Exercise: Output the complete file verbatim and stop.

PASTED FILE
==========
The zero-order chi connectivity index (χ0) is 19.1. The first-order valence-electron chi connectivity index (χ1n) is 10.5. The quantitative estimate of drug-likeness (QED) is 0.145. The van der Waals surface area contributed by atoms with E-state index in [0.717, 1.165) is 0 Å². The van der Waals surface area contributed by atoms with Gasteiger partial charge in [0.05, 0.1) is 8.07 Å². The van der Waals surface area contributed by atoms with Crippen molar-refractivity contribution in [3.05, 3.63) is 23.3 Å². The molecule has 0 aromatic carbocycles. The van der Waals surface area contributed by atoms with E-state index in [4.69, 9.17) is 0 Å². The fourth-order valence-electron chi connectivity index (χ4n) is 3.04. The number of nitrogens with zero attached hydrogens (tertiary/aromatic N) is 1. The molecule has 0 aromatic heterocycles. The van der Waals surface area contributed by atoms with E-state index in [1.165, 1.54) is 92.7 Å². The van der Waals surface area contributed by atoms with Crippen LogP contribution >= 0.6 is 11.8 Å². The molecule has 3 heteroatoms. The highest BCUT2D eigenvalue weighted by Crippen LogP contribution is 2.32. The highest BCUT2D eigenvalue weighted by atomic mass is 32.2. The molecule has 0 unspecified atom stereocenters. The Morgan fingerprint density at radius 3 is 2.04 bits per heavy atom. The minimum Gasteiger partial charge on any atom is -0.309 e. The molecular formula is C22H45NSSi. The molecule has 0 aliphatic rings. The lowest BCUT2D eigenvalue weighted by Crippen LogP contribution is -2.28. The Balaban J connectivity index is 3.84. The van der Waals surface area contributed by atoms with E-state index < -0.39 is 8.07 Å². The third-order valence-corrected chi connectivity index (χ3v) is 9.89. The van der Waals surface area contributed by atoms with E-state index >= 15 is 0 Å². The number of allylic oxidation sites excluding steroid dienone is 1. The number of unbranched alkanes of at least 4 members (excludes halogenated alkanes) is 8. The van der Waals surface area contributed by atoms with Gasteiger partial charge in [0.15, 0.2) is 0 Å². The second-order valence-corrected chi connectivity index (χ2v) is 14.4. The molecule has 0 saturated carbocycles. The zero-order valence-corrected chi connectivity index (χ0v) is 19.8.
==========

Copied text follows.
The zero-order chi connectivity index (χ0) is 19.1. The first-order valence-electron chi connectivity index (χ1n) is 10.5. The quantitative estimate of drug-likeness (QED) is 0.145. The van der Waals surface area contributed by atoms with E-state index in [0.717, 1.165) is 0 Å². The van der Waals surface area contributed by atoms with Gasteiger partial charge in [0.05, 0.1) is 8.07 Å². The van der Waals surface area contributed by atoms with Crippen molar-refractivity contribution in [3.05, 3.63) is 23.3 Å². The molecule has 0 aromatic carbocycles. The van der Waals surface area contributed by atoms with E-state index in [4.69, 9.17) is 0 Å². The fourth-order valence-electron chi connectivity index (χ4n) is 3.04. The number of nitrogens with zero attached hydrogens (tertiary/aromatic N) is 1. The molecule has 0 aromatic heterocycles. The van der Waals surface area contributed by atoms with E-state index in [1.165, 1.54) is 92.7 Å². The van der Waals surface area contributed by atoms with Crippen LogP contribution >= 0.6 is 11.8 Å². The molecule has 3 heteroatoms. The highest BCUT2D eigenvalue weighted by Crippen LogP contribution is 2.32. The highest BCUT2D eigenvalue weighted by atomic mass is 32.2. The molecule has 0 unspecified atom stereocenters. The Morgan fingerprint density at radius 3 is 2.04 bits per heavy atom. The minimum Gasteiger partial charge on any atom is -0.309 e. The molecular formula is C22H45NSSi. The molecule has 0 aliphatic rings. The lowest BCUT2D eigenvalue weighted by Crippen LogP contribution is -2.28. The Balaban J connectivity index is 3.84. The van der Waals surface area contributed by atoms with E-state index < -0.39 is 8.07 Å². The third-order valence-corrected chi connectivity index (χ3v) is 9.89. The van der Waals surface area contributed by atoms with E-state index >= 15 is 0 Å². The number of allylic oxidation sites excluding steroid dienone is 1. The number of unbranched alkanes of at least 4 members (excludes halogenated alkanes) is 8. The van der Waals surface area contributed by atoms with Gasteiger partial charge in [0.15, 0.2) is 0 Å². The second-order valence-corrected chi connectivity index (χ2v) is 14.4. The molecule has 0 saturated carbocycles. The zero-order valence-corrected chi connectivity index (χ0v) is 19.8.